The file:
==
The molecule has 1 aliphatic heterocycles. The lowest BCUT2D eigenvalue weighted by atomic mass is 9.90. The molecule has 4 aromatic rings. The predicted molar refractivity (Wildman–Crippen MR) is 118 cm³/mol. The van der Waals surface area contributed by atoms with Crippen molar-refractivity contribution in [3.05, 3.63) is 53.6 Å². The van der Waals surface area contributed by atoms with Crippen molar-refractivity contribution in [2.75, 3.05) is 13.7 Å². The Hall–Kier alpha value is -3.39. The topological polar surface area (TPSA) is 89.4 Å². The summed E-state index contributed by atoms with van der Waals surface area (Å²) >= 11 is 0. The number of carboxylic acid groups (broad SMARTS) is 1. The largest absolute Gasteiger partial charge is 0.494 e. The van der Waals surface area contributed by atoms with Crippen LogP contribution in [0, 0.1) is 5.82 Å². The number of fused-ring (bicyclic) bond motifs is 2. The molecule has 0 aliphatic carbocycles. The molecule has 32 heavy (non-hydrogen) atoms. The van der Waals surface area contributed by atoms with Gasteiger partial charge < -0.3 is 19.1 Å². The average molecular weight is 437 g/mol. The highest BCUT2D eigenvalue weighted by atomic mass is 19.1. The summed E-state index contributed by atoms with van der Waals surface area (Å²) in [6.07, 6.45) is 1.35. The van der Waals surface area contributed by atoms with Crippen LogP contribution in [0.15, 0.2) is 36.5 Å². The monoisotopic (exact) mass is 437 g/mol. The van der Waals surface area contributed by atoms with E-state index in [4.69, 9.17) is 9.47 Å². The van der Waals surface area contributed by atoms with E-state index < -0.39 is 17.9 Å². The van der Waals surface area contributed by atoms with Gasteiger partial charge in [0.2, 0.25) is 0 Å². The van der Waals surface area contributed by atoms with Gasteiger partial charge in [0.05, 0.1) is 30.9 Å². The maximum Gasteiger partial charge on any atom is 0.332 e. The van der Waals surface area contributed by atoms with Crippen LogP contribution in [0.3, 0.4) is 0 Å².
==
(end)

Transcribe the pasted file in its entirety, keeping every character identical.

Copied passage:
The molecule has 1 aliphatic heterocycles. The lowest BCUT2D eigenvalue weighted by atomic mass is 9.90. The molecule has 4 aromatic rings. The predicted molar refractivity (Wildman–Crippen MR) is 118 cm³/mol. The van der Waals surface area contributed by atoms with Crippen molar-refractivity contribution in [3.05, 3.63) is 53.6 Å². The van der Waals surface area contributed by atoms with Crippen molar-refractivity contribution in [2.75, 3.05) is 13.7 Å². The Hall–Kier alpha value is -3.39. The topological polar surface area (TPSA) is 89.4 Å². The summed E-state index contributed by atoms with van der Waals surface area (Å²) >= 11 is 0. The number of carboxylic acid groups (broad SMARTS) is 1. The largest absolute Gasteiger partial charge is 0.494 e. The van der Waals surface area contributed by atoms with Crippen LogP contribution in [0, 0.1) is 5.82 Å². The number of fused-ring (bicyclic) bond motifs is 2. The molecule has 0 aliphatic carbocycles. The molecule has 32 heavy (non-hydrogen) atoms. The van der Waals surface area contributed by atoms with Gasteiger partial charge < -0.3 is 19.1 Å². The average molecular weight is 437 g/mol. The highest BCUT2D eigenvalue weighted by atomic mass is 19.1. The summed E-state index contributed by atoms with van der Waals surface area (Å²) in [6.07, 6.45) is 1.35. The van der Waals surface area contributed by atoms with Crippen LogP contribution in [0.15, 0.2) is 36.5 Å². The monoisotopic (exact) mass is 437 g/mol. The van der Waals surface area contributed by atoms with E-state index in [4.69, 9.17) is 9.47 Å². The van der Waals surface area contributed by atoms with E-state index < -0.39 is 17.9 Å². The van der Waals surface area contributed by atoms with Gasteiger partial charge in [0.2, 0.25) is 0 Å². The van der Waals surface area contributed by atoms with Gasteiger partial charge in [0.05, 0.1) is 30.9 Å². The maximum Gasteiger partial charge on any atom is 0.332 e. The van der Waals surface area contributed by atoms with Crippen LogP contribution in [0.3, 0.4) is 0 Å².